Little vacation and no backups
Back on the road. Even though Dune visited deserts, beaches, and the mountains, he would not spend his entire day just sightseeing and relaxing. “I was definitely having fun and doing different activities,” he recounts. “But I put most of my time into developing the game. So, if I went rock climbing in the morning, for example, I would come back and work in the evening. I was pretty disciplined.”
But working in a mobile camper also led to some problems. “I did not know how to hotspot my phone back then which means I had no internet for a long stretch of time,” Dune tells, laughing. “It meant that I could concentrate even more.”
However, Dune was not able to upload a backup of his work for certain timespans. “I was always worried about work. I faced lots of different weather types. In Mexico it is extremely humid and hot, which can wreck laptops. If anything broke, my plan was to rip apart the laptop and take out the hard drive.” Of course, as soon as Dune found Wi-Fi, he would upload his work to save it.
How Dune’s journeys influenced his game
All the experiences Dune had on his journeys with the van left their positive marks in Art of Rally. “A lot of the nature we saw definitely influenced the game. And also the lighting. That stuff is complex! To actually know how all the lights look helped. But I am still learning about it, too,” Dune admits.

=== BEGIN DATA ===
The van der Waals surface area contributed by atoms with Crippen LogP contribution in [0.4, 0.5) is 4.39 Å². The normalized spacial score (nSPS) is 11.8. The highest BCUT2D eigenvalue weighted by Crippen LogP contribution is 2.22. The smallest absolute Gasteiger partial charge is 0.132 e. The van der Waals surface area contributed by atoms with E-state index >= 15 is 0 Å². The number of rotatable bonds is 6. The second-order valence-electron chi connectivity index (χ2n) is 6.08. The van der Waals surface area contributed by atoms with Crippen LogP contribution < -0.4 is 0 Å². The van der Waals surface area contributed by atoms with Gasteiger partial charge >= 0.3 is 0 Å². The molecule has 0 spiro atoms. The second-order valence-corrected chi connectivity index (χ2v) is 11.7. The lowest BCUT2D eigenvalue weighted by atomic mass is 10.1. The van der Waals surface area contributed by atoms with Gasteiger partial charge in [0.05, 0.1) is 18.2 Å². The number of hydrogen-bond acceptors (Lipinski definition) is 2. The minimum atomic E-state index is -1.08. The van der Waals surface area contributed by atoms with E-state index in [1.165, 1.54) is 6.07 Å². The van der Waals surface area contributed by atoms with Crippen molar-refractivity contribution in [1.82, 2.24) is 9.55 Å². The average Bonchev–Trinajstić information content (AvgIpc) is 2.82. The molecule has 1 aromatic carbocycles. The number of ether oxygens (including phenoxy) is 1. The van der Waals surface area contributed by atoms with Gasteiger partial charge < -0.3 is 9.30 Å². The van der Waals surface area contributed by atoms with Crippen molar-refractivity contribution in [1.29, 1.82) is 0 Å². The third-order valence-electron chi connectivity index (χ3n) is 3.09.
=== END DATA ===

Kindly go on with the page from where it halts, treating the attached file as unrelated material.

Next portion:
Besides his road trips with the van, Dune Casu also travelled some more to gain the knowledge he would need to create a rally game. In New Zealand, he visited a rally driving school to get a feeling for the cars. “They had all these old WRC cars from the nineties,” the developer recounts. Never having driven a rally car before, Dune was able to learn the basics of the sport there, and also about its dangers. “If you make one mistake, you’re in the bushes or spinning out. I almost crashed a few times in New Zealand,” he remembers.
Nevertheless, the developer was hooked and went on to learn more in a DirtFish rally school in the US. “That is where I got my actual foundation for rally skills. I felt a lot more confident after the few days I spent there.”
A minimalistic love letter to rally sport
In the final phase of his project, Dune gathered a small international team which helped him to polish the game. But in the end, Art of Rally tells the story of its development.
Dune’s journeys with the van inspired him to create blooming landscapes. His rally school visits contributed to the challenging handling model. And most importantly: his passion for the sport can be found in countless details you barely find in any other game in the genre.
The outcome is a minimalistic, beautiful and unique love letter to the good old days of rally.
On to the next adventures?
Today, Dune Casu no longer lives in his camper van, but has found himself a solid place in Vancouver. It might take some time until he goes on his next road trip. “We are still finishing Art of Rally. We are going to add more updates,” he says.
But his mobile home and development studio won’t just sit there gathering dust. “Once the summer rolls out and the updates are all out, I have plans to get back in the van again,” the Canadian says, smiling.
Art of Rally was released in September 2020 for Windows, Linux and Mac.